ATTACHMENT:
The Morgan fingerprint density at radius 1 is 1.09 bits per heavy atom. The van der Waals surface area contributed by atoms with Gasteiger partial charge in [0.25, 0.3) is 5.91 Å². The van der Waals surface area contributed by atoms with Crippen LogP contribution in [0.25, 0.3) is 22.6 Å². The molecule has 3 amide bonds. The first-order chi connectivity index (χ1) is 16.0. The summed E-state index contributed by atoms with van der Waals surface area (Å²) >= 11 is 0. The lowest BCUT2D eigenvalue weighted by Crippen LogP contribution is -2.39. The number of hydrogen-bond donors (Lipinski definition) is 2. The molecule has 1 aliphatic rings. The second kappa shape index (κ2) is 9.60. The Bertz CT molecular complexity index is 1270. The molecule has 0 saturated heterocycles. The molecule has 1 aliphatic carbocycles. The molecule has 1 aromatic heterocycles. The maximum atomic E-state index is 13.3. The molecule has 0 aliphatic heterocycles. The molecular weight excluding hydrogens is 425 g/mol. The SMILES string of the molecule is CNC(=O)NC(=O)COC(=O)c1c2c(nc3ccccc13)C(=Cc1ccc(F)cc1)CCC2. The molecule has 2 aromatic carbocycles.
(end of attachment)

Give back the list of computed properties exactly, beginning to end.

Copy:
The Morgan fingerprint density at radius 1 is 1.09 bits per heavy atom. The van der Waals surface area contributed by atoms with Gasteiger partial charge in [0.25, 0.3) is 5.91 Å². The van der Waals surface area contributed by atoms with Crippen LogP contribution in [0.25, 0.3) is 22.6 Å². The molecule has 3 amide bonds. The first-order chi connectivity index (χ1) is 16.0. The summed E-state index contributed by atoms with van der Waals surface area (Å²) >= 11 is 0. The lowest BCUT2D eigenvalue weighted by Crippen LogP contribution is -2.39. The number of hydrogen-bond donors (Lipinski definition) is 2. The molecule has 1 aliphatic rings. The second kappa shape index (κ2) is 9.60. The Bertz CT molecular complexity index is 1270. The molecule has 0 saturated heterocycles. The molecule has 1 aliphatic carbocycles. The molecule has 1 aromatic heterocycles. The maximum atomic E-state index is 13.3. The molecule has 0 aliphatic heterocycles. The molecular weight excluding hydrogens is 425 g/mol. The SMILES string of the molecule is CNC(=O)NC(=O)COC(=O)c1c2c(nc3ccccc13)C(=Cc1ccc(F)cc1)CCC2. The molecule has 2 aromatic carbocycles.